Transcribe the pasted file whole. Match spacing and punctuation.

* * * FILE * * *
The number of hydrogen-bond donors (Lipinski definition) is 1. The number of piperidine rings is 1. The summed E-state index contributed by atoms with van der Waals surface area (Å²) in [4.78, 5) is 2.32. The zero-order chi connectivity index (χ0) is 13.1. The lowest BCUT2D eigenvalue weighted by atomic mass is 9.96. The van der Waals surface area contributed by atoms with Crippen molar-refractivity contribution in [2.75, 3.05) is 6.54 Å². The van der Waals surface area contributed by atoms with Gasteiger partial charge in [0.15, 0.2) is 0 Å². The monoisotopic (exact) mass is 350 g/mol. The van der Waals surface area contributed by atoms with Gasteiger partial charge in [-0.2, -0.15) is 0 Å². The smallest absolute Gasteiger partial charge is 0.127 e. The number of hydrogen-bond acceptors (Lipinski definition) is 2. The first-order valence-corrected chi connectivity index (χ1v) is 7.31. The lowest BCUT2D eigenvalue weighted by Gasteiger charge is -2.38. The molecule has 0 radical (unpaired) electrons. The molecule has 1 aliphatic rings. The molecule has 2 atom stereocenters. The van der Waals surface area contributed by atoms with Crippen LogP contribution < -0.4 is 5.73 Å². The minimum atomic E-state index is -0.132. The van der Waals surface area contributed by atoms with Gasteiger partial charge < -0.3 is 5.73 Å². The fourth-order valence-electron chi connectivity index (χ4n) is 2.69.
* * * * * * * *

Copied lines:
The number of hydrogen-bond donors (Lipinski definition) is 1. The number of piperidine rings is 1. The summed E-state index contributed by atoms with van der Waals surface area (Å²) in [4.78, 5) is 2.32. The zero-order chi connectivity index (χ0) is 13.1. The lowest BCUT2D eigenvalue weighted by atomic mass is 9.96. The van der Waals surface area contributed by atoms with Crippen molar-refractivity contribution in [2.75, 3.05) is 6.54 Å². The van der Waals surface area contributed by atoms with Gasteiger partial charge in [0.15, 0.2) is 0 Å². The monoisotopic (exact) mass is 350 g/mol. The van der Waals surface area contributed by atoms with Gasteiger partial charge in [-0.2, -0.15) is 0 Å². The smallest absolute Gasteiger partial charge is 0.127 e. The number of hydrogen-bond acceptors (Lipinski definition) is 2. The first-order valence-corrected chi connectivity index (χ1v) is 7.31. The lowest BCUT2D eigenvalue weighted by Gasteiger charge is -2.38. The molecule has 0 radical (unpaired) electrons. The molecule has 1 aliphatic rings. The molecule has 2 atom stereocenters. The van der Waals surface area contributed by atoms with Crippen LogP contribution < -0.4 is 5.73 Å². The minimum atomic E-state index is -0.132. The van der Waals surface area contributed by atoms with Gasteiger partial charge < -0.3 is 5.73 Å². The fourth-order valence-electron chi connectivity index (χ4n) is 2.69.